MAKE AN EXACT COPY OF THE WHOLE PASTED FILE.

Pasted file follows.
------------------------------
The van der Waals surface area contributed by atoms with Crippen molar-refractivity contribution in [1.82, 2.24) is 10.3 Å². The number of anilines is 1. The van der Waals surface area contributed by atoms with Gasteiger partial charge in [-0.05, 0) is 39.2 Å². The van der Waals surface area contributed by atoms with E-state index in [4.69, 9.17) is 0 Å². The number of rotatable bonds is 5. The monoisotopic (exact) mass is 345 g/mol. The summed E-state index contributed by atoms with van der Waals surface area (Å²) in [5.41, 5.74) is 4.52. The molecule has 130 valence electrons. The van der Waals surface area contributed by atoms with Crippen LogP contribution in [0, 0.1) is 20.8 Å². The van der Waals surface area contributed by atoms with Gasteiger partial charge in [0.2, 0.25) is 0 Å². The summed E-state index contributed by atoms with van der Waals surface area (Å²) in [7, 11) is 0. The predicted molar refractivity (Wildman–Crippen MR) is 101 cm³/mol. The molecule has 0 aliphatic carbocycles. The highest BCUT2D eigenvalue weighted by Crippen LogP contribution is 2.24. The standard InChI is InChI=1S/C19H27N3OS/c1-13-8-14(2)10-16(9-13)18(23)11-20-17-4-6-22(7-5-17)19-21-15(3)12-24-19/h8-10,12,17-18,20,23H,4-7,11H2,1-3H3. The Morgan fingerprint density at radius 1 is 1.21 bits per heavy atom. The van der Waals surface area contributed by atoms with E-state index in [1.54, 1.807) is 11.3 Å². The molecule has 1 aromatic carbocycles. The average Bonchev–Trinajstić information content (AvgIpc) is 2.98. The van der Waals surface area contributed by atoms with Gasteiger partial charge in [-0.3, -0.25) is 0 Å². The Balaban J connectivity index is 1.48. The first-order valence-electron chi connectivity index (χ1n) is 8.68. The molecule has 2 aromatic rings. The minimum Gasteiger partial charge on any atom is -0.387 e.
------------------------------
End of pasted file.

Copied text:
The van der Waals surface area contributed by atoms with Crippen molar-refractivity contribution in [1.82, 2.24) is 10.3 Å². The number of anilines is 1. The van der Waals surface area contributed by atoms with Gasteiger partial charge in [-0.05, 0) is 39.2 Å². The van der Waals surface area contributed by atoms with E-state index in [4.69, 9.17) is 0 Å². The number of rotatable bonds is 5. The monoisotopic (exact) mass is 345 g/mol. The summed E-state index contributed by atoms with van der Waals surface area (Å²) in [5.41, 5.74) is 4.52. The molecule has 130 valence electrons. The van der Waals surface area contributed by atoms with Crippen LogP contribution in [0, 0.1) is 20.8 Å². The van der Waals surface area contributed by atoms with Gasteiger partial charge in [0.2, 0.25) is 0 Å². The summed E-state index contributed by atoms with van der Waals surface area (Å²) in [7, 11) is 0. The predicted molar refractivity (Wildman–Crippen MR) is 101 cm³/mol. The molecule has 0 aliphatic carbocycles. The highest BCUT2D eigenvalue weighted by Crippen LogP contribution is 2.24. The standard InChI is InChI=1S/C19H27N3OS/c1-13-8-14(2)10-16(9-13)18(23)11-20-17-4-6-22(7-5-17)19-21-15(3)12-24-19/h8-10,12,17-18,20,23H,4-7,11H2,1-3H3. The Morgan fingerprint density at radius 1 is 1.21 bits per heavy atom. The van der Waals surface area contributed by atoms with E-state index in [1.54, 1.807) is 11.3 Å². The molecule has 1 aromatic carbocycles. The average Bonchev–Trinajstić information content (AvgIpc) is 2.98. The van der Waals surface area contributed by atoms with Gasteiger partial charge in [-0.3, -0.25) is 0 Å². The Balaban J connectivity index is 1.48. The first-order valence-electron chi connectivity index (χ1n) is 8.68. The molecule has 2 aromatic rings. The minimum Gasteiger partial charge on any atom is -0.387 e.